As many as eight trees fell in Applewold Borough as the result of the recent severe weather activity in central Armstrong County, causing an emergency closure of a portion of Allegheny Avenue and Hickory Street Tuesday afternoon.
by Jonathan Weaver
Portions of Allegheny Avenue to Hickory Street were shut down yesterday in Applewold Borough so tree cutting crews could rid the intersection of debris.
According to Borough Council President (and East Franklin Township Fire Chief) Mark Feeney, about a half-dozen or more trees of different age fell in the small community yesterday along the popular roadway and near the Borough building.
Because of the number of fallen limbs and debris, Feeney said there was not enough time for Council to vote on the cleanup efforts and radioed Armstrong County’s Emergency Operations Center about the emergency road closure yesterday afternoon.
Two-way traffic was to have been restored by evening.
Trees reportedly fell into structures in the small riverfront community as well as along Ferne Drive in North Buffalo Township. No residents were injured during those incidents, but it kept volunteer firefighters and municipal road crew workers and other crews busy yesterday afternoon.
As well as in Applewold Monday afternoon, volunteer firefighters also responded to trees and wires down in North Buffalo Township, West Kittanning and Plumcreek according to Armstrong 9-1-1. As many as 1,000 customers lost electricity during the afternoon storm.
Temperatures will continue to average about 90 degrees during the remainder of the work week, leaving the potential for severe weather.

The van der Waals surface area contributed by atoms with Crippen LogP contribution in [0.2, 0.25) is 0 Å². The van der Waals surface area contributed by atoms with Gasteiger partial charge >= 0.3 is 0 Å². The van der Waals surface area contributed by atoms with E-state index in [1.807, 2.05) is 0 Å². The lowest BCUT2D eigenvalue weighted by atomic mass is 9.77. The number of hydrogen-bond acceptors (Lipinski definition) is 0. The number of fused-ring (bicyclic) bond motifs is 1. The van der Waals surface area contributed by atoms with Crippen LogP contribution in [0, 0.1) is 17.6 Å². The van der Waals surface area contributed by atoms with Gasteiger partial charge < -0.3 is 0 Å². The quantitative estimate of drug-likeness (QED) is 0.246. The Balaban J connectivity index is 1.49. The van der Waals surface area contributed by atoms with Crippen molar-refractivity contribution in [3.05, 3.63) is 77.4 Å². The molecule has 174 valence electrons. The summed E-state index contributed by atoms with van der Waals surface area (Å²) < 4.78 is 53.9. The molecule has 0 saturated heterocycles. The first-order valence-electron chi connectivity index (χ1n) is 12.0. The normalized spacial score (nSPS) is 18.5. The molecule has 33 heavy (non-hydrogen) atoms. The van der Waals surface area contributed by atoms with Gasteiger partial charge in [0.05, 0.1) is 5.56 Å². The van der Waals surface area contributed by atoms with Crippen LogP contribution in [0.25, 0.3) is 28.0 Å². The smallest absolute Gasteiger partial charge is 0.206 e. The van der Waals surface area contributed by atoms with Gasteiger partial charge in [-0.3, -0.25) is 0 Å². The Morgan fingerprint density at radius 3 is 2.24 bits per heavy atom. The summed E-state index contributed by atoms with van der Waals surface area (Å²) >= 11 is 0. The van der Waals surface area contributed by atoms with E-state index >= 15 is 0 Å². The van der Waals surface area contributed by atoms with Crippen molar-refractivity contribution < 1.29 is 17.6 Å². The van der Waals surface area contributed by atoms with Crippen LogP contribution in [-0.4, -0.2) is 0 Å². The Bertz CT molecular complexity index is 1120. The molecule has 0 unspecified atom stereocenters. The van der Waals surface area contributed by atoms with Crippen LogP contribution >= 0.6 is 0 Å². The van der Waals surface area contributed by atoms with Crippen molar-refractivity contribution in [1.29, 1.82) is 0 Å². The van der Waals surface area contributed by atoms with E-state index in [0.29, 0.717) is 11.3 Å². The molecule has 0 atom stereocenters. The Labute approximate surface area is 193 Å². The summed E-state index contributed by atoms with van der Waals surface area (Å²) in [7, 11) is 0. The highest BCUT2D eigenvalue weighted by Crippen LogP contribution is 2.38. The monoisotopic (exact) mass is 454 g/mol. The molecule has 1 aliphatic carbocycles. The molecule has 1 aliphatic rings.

County Sheriff Deputy Theresa Gipson answers community questions Tuesday as she talks a little about her new partner – German shepherd K-9 “Blak.”
by Jonathan Weaver
A handful of local residents met Armstrong County’s K-9 “Blak” in a comfortable setting last night.
“Blak” and his handler – Sheriff Deputy Theresa Gipson – made a stop at the Manor Area Crime Watch meeting to explain their impact on the surrounding community.
“Blak” – a German shepherd from Shallow Creek Kennels in Sharpsville (Mercer County) – returned from six weeks of academy training with Deputy Gipson May 2. He has met with several groups and school children, as well as chased suspects, since.
Deputy Gipson said “Blak” is trained on tracking, narcotics (such as methamphetamines, cocaine and heroin) and patrol.
“We’ve done a lot of narcotics work so far,” Deputy Gipson said. “Patrol work, we’ve gone out a few times but everyone’s given up so far.”
Deputy Gipson explained “Blak” was trained in narcotic detection by playing fetch with two toys. He is a ‘passive indicator,’ which means if “Blak” detects drugs, he will sit or lie down and wait for his handler.
“Whenever he goes to the smell, he knows ‘My toy is supposed to be around here somewhere.’ He thinks it’s a game,” Deputy Gipson said. “I’m the only one he listens to.”
Crime Watch President Dean Hutchison initially invited Deputy Gipson to spark interest in the group, but also was impressed with what he learned about the team.
Ford City Police Officer Michael Greenlee also attended the monthly meeting and answered resident concerns – such as about a Suboxone clinic that opened in downtown Ford City last week.
Manor Township Supervisor Don Palmer also attended his first meeting and announced his intention to be more involved, as well as to possibly offer more local opportunities this Fall to increase membership.